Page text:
Some rebels in Eastern Ghouta may soon agree to withdraw from the opposition enclave or accept rule by the Syrian state after big advances by the army into the area, a Syrian government minister has said.

Syrian government forces have splintered Eastern Ghouta into three separate zones in a month-long assault to crush the last major opposition stronghold near Damascus, confronting the rebels with their biggest defeat since 2016.

Damascus and its Russian allies are offering rebels in Eastern Ghouta similar terms to those offered in other parts of the country that have been recaptured: safe passage out for those who agree to surrender territory, or a reconciliation agreement for those who wish to stay under government rule.

Ali Haidar, the Syrian minister responsible for such agreements, has said that rebels in an enclave centred around the town of Harasta - one of three rebel pockets in Eastern Ghouta - may be ready for such a deal.

Mr Haidar said there were contacts with Ghouta rebels and "to a certain extent there are acceptable results in part of the file".

He added: "There may be an accomplishment in Harasta in the coming period.

"I don't commit to specific timeframes because the matter is linked to the militants accepting departure or settling their situation (with the authorities) and the army entering the area," he said.

He said: "what remains of Ghouta is, I believe, open to discussion ... to accomplish reconciliations at a certain level".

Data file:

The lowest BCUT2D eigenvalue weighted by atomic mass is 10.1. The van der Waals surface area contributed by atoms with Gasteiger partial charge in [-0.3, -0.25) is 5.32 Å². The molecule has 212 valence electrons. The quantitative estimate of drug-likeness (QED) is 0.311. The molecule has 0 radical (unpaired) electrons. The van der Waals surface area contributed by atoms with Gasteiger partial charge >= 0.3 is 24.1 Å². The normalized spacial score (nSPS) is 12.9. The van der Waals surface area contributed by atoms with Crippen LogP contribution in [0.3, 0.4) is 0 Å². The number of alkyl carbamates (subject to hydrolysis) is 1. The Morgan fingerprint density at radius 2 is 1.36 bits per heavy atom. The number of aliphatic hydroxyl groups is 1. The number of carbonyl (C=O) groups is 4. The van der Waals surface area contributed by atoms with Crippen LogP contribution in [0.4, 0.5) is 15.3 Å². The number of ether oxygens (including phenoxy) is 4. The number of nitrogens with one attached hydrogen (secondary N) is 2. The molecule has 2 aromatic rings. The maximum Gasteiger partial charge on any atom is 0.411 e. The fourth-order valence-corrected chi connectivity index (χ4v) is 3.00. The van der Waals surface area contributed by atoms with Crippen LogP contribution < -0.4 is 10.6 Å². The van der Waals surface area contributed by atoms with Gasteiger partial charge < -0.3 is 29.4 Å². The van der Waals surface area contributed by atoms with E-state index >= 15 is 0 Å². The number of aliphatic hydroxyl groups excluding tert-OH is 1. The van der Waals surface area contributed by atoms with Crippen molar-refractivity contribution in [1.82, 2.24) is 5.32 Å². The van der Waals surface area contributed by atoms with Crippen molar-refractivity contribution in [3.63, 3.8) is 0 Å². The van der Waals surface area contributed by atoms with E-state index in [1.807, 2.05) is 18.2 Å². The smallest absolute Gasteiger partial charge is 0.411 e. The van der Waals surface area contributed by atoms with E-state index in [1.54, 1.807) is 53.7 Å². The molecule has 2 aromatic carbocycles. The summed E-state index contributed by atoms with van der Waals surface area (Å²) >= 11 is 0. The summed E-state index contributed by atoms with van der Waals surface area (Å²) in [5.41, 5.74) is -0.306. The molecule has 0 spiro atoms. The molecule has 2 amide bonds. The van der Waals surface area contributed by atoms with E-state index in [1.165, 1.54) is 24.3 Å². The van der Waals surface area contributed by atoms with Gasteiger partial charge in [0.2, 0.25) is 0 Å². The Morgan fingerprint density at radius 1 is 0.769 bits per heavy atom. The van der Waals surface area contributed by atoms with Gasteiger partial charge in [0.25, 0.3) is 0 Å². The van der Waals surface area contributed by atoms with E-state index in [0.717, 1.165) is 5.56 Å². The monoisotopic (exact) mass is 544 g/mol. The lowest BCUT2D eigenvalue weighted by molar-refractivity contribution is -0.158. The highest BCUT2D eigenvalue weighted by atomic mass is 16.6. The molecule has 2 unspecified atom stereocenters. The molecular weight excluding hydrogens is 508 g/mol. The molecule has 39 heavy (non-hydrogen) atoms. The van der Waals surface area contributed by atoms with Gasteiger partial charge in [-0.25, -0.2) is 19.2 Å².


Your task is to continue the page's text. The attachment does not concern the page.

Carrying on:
It comes as at least 20 civilians have died in a resumption of bombing on Douma, the largest town in the rebel-controlled pockets of Eastern Ghouta, according to the Syrian Observatory for Human Rights.

Thirteen were killed late on Sunday in air strikes and artillery fire on the battered town, and another seven were killed this morning, according to the monitor.

The fresh bloodshed came after a week-long lull in the bombardment of Douma after negotiations between rebels and regime-backer Russia allowed medical evacuations from the town.

Syria's government has pressed a ferocious month-long air and ground on Ghouta in a bid to clear the last rebel bastion on the capital's outskirts.

More than 1,400 civilians including 281 children have been killed, according to the Britain-based Observatory.

Troops have captured more than 80% of the enclave and split the remaining rebel territory into three pockets, with Douma in the northernmost zone.